A new fantasy football mobile app called Hashletes debuted this week. The app uses blockchain technology to verify the ownership of tradable digital collectables, which fans can purchase to build weekly lineups to compete for cash prizes. The digital player tokens in the platform have been licensed from the NFLPA.
Hashletes launched Tuesday with 25,000 individual tokens created for all of the more than 2,000 current NFL players. Player tokens are available via packs priced between $3.99 and $4.99 and range from eight to 18 random players per-pack. Users can also buy top-tier single player tokens for $1.99. The MLBPA released its own player tokens digital collectables platform back in August, but Hashletes adds a fantasy gamification aspect to the burgeoning blockchain-powered crypto-collectable space. Hashletes is financially backed by billionaire venture capitalist Vinod Khosla.
“We curated down to four to five companies that truly met the criteria for us,” said Ricky Medina, Head of Business Development at the NFL Players Association. “Hashletes really stood out because they took a novel approach to the the layers on top of the player token. That was a real differentiator, tying it to fantasy. Other groups alluded to fantasy, but it was very much in the abstract.”
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Users can create lineups for three different game modes within Hashletes. They also own of all their player tokens and can chose to sell or trade them via the Hashletes marketplace. Offensive mode consists of a quarterback, running back, two wide receivers, one tight end, one kicker, and one FLEX option. Defensive mode lineups require 11 defensive players. There is also a franchise mode where users must enter 24-player lineups that include five offensive lineman and one punter. Hashletes has its own scoring system, which is mostly comprised of standard fantasy metrics. Eventually, Hashletes also has plans to release a multiplayer mode, where friends can combine their individual player tokens to build a team.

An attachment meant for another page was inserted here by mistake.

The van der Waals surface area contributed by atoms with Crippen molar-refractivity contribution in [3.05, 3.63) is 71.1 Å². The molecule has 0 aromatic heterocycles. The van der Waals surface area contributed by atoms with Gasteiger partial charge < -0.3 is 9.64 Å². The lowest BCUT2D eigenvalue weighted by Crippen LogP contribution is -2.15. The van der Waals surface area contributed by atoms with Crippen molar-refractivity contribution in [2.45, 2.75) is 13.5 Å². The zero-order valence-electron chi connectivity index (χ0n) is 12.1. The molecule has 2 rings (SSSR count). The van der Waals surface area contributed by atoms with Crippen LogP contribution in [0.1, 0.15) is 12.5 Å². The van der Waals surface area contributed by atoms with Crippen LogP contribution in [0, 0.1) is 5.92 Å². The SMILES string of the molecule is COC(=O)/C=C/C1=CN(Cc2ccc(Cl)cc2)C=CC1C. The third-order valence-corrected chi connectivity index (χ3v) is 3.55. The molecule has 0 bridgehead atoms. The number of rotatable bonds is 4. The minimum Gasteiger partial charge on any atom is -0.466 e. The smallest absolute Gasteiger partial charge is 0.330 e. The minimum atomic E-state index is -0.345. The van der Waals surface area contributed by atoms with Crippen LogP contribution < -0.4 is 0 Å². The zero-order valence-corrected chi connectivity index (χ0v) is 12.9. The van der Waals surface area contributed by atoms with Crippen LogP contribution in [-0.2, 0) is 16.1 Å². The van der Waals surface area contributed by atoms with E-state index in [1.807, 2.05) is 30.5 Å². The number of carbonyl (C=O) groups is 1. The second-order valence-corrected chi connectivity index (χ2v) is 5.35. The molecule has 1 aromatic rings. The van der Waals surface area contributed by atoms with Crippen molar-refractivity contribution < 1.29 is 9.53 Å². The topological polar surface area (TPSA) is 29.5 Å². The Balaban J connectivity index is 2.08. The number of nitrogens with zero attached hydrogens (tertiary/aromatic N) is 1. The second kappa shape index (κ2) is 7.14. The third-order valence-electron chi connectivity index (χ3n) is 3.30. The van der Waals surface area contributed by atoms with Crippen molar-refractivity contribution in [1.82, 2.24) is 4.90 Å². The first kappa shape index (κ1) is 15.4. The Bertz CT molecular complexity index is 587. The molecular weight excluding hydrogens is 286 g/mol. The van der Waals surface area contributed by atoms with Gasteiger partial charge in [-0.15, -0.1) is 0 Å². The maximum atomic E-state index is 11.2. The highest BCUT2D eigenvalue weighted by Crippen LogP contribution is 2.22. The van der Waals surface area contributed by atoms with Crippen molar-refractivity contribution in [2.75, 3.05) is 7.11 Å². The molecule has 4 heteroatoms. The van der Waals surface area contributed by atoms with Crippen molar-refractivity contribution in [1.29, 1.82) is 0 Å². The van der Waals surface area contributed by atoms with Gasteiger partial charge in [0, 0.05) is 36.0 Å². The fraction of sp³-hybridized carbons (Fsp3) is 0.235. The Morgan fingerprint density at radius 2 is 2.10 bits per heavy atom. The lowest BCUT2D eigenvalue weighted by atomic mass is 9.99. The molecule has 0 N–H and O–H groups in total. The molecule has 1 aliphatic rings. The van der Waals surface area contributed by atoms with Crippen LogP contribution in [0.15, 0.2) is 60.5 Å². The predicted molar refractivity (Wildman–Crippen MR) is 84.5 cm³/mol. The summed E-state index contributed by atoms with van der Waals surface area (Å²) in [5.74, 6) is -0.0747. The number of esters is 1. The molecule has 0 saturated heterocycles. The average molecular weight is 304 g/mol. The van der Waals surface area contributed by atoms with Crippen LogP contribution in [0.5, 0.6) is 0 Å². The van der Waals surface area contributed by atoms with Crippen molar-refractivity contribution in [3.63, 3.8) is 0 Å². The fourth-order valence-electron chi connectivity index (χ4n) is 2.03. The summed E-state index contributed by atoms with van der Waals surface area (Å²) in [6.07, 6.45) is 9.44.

Similar to HQ Trivia style gameplay, Hashletes participants will compete against all signed-up users during free-to-join weekly fantasy contests and winners will evenly split from a designated prize pool. Hashletes will set a specific point marker each week and if a user reaches that point total, they’ll earn a piece of the weekly prize.This week’s Hashletes prize pool consists on $10,000.
“We are a much more casual experience compared to FanDuel or DraftKings,” said Michael Anderson, co-founder at Hashletes. “You really have to understand the complicated budget maximization [in FanDuel or DraftKings contests],” he continued. “We think we become different by creating the casual gaming experience for people like my mom, who understand a little about football but won’t understand if Tom Brady at 12,000 dollars is a good purchase or if she should go with Aaron Rodgers instead.”
Hashletes was founded this past April and reached a multi-year partnership with the NFLPA in June. The company was co-founded by Silicon Valley product designers Michael Anderson, Brennan Erbeznik, and Vance Spencer. Spencer, 27, previously worked at Netflix while Erbeznik, 26, and Anderson, 28, both worked for Snapchat. The Hashletes app is currently only available for iOS devices.
On the technical side, each player token will posses a smart contract that is viewable on the Ethereum blockchain, aiming to eliminate the threat of fraud. Anderson says the blockchain database is intentionally limited to the back-end of the Hashletes app since the technology is still a relative unknown to the average sports fan.
As part of Hashletes’ licensing deal with the NFLPA, several NFL stars will post their own player tokens across their personal social media accounts to market the app. The NFLPA and Hashletes are banking on digital player tokens gaining the same valuable collectable status among sports fans that physical trading cards and memorabilia amassed before the digital age. Anderson expects Hashletes player tokens to eventually serve as a new way for fans to connect with athletes through future-planned engagement features such as live question and answer sessions.
“Growing up we were infatuated with collectables of our favorite players and teams,” Anderson said. “In the digital ecosystem, nothing yet represents the same sort of collectability that I once had with trading cards. Our ultimate goal is to enhance the already existing relationship between fans and athletes.”